Semiconductor manufacturing is an inherently complex operation, and one which seems to be reaching the limits where wafer size and chip miniaturization is concerned. Factors like capability and the capital investments required (a new, high capacity fab costs $15B or more) are major limitations for the industry overall to graduate to a larger wafer size, and adding more individual chips on a given wafer to increase production capacity. Those companies that don’t have the capital to invest in new fabs may look for productivity improvements to increase quality, yield and throughput—making the best of their existing assets.
A common approach to remain competitive, keep costs in check and gain increased efficiencies from existing assets comes down to embracing modern Industry 4.0 technologies.
What is a Smart Manufacturing for Semi?
An interview published in semi.org, Smart Backend Assembly Factory for Industry 4.0, highlights what Automation and Smart Factory really mean for semiconductor manufacturing, and what it should be able to achieve. Our interpretation of Smart Manufacturing is defined by these four elements:
- Interoperability: signifies the cyber-physical marketplace where CPS (Cyber-physical Systems) and CPPS (Cyber-physical Production Systems) operate in harmony, creating self-orchestrating flows, with automated coordination enabled through sensors, IoT and MES at the core.
- Information Transparency: the ability to gain contextualized edge and manufacturing data through the application of AI and ML, leading to a clearer view of overall conditions. It eliminates possible bottlenecks and achieves better operational results.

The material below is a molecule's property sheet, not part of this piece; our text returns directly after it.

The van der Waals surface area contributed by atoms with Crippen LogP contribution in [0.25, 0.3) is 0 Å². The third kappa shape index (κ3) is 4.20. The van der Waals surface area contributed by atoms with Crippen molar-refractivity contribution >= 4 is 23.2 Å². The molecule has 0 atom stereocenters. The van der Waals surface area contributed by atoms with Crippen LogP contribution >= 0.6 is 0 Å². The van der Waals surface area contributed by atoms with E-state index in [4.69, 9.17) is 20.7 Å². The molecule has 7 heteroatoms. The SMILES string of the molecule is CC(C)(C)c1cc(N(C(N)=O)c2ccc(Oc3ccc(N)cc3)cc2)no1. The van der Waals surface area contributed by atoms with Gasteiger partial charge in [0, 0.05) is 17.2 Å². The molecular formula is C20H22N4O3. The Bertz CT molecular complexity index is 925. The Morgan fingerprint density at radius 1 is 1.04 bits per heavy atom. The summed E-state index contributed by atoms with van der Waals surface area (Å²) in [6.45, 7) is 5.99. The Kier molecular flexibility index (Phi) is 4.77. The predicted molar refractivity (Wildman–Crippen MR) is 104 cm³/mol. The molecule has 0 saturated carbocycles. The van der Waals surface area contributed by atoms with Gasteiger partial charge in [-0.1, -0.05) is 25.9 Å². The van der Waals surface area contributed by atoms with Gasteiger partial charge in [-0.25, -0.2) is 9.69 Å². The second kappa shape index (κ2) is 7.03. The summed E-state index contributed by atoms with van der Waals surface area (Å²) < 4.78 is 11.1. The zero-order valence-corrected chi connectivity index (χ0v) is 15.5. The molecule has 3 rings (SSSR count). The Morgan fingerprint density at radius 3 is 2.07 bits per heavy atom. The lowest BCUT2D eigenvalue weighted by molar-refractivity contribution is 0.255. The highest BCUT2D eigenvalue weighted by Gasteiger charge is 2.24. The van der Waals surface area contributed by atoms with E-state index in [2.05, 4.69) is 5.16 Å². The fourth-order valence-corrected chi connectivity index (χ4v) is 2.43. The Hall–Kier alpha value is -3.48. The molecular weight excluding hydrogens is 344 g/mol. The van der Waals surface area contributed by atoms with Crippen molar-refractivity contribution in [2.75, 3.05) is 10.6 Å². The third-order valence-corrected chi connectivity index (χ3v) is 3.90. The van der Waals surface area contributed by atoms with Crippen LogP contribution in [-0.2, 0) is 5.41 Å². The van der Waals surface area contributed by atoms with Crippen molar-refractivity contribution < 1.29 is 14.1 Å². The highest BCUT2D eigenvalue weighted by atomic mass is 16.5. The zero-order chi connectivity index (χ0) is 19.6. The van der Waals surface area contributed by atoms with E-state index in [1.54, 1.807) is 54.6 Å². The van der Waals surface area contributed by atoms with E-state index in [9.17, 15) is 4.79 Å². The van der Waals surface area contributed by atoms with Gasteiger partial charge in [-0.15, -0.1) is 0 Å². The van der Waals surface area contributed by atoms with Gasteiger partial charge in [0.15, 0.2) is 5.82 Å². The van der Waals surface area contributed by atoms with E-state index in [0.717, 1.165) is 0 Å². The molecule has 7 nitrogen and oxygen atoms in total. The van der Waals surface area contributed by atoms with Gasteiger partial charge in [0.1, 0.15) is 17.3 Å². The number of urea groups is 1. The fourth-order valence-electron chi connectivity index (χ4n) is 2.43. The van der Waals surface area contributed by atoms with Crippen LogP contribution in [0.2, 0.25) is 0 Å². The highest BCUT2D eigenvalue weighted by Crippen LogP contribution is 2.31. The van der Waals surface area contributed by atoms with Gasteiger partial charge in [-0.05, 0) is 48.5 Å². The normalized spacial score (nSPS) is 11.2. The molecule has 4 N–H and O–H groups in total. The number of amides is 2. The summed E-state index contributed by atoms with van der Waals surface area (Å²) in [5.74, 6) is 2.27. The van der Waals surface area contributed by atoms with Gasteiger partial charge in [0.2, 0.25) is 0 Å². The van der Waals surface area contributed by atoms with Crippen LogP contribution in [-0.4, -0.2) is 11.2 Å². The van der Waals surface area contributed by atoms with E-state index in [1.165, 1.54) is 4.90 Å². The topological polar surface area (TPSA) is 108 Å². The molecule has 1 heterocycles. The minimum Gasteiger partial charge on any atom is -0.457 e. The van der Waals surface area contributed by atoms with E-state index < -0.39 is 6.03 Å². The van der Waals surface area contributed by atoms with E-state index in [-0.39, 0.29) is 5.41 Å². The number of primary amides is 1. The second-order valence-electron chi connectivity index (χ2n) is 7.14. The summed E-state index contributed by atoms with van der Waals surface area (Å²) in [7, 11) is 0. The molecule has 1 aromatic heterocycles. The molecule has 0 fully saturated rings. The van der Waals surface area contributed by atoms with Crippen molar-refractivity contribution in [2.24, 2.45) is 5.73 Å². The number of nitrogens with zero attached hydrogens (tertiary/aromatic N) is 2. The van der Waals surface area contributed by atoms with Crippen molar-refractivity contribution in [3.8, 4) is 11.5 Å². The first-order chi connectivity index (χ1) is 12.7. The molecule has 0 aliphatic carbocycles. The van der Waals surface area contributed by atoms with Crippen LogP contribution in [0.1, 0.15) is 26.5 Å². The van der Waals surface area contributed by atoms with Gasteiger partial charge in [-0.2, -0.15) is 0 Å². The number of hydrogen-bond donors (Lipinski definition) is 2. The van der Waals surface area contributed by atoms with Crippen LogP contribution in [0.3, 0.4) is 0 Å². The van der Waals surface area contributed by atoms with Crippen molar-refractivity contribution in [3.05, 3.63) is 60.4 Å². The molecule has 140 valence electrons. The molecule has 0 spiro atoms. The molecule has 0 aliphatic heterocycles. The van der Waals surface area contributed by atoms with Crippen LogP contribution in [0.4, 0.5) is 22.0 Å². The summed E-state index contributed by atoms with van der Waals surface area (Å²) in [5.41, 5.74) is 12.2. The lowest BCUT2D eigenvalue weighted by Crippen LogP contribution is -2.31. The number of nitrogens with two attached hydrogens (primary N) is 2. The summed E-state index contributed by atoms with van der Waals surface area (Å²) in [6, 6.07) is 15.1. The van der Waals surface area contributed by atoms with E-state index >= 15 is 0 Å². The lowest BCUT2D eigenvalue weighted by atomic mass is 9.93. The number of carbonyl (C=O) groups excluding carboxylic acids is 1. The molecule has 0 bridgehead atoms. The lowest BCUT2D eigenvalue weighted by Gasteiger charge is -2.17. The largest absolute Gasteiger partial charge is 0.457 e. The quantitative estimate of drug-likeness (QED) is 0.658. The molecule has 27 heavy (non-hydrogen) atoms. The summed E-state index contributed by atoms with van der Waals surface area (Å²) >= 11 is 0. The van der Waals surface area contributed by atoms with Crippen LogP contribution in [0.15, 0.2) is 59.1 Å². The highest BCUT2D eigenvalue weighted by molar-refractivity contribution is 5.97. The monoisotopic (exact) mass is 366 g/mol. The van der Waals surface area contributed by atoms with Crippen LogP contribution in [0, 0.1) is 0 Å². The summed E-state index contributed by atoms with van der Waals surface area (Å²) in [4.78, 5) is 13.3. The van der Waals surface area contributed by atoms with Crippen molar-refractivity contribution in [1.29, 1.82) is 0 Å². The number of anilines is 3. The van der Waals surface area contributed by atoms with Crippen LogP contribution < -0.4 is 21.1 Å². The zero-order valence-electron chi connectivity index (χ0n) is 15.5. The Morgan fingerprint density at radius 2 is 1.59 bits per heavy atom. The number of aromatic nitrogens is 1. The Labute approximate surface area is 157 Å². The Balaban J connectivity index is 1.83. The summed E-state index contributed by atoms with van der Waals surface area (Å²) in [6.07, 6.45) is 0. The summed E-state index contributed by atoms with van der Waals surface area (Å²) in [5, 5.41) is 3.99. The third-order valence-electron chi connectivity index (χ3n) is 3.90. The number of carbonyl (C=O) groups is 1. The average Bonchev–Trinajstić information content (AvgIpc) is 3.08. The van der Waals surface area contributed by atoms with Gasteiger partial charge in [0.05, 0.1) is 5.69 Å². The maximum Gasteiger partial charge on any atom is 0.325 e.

- Technical Assistance: deploying robots/co-bots and automated material handling tools to assist process personnel, not just in reducing repetitive manual labor but in active process management and decision making.
- Autonomous Decision Making: A highly advanced state of automation, where intelligent cyber-physical entities make informed decisions, which result in direct improvement of the status-quo. This goes beyond execution and well into the realm of process optimization.
So far, two things have become clear: one, in order to improve yield and reduce cycle times, semiconductor manufacturers need to move towards a smart factory set-up, with data- driven automation as the centerpiece. Two, real automation comes not just with deployment of robots and automation technology. It comes with intelligent interactions between automation tools, material and process equipment, elevated to the extent where process orchestration is fully automated and advanced algorithms govern the shop floor. Bottlenecks as an outcome are continually restricted, yields are optimized and cycle times are both predictable and under control.
Industry 4.0 and the digital transformation require at the very core the ability to harness all data needed for decision making and automation in real-time. The capability to deploy advanced analytics and derive decision support information from collected data, and the eventual use of the intelligent information to affect changes both real-time and improvement-related on the shop floor, enable both automation and process improvement.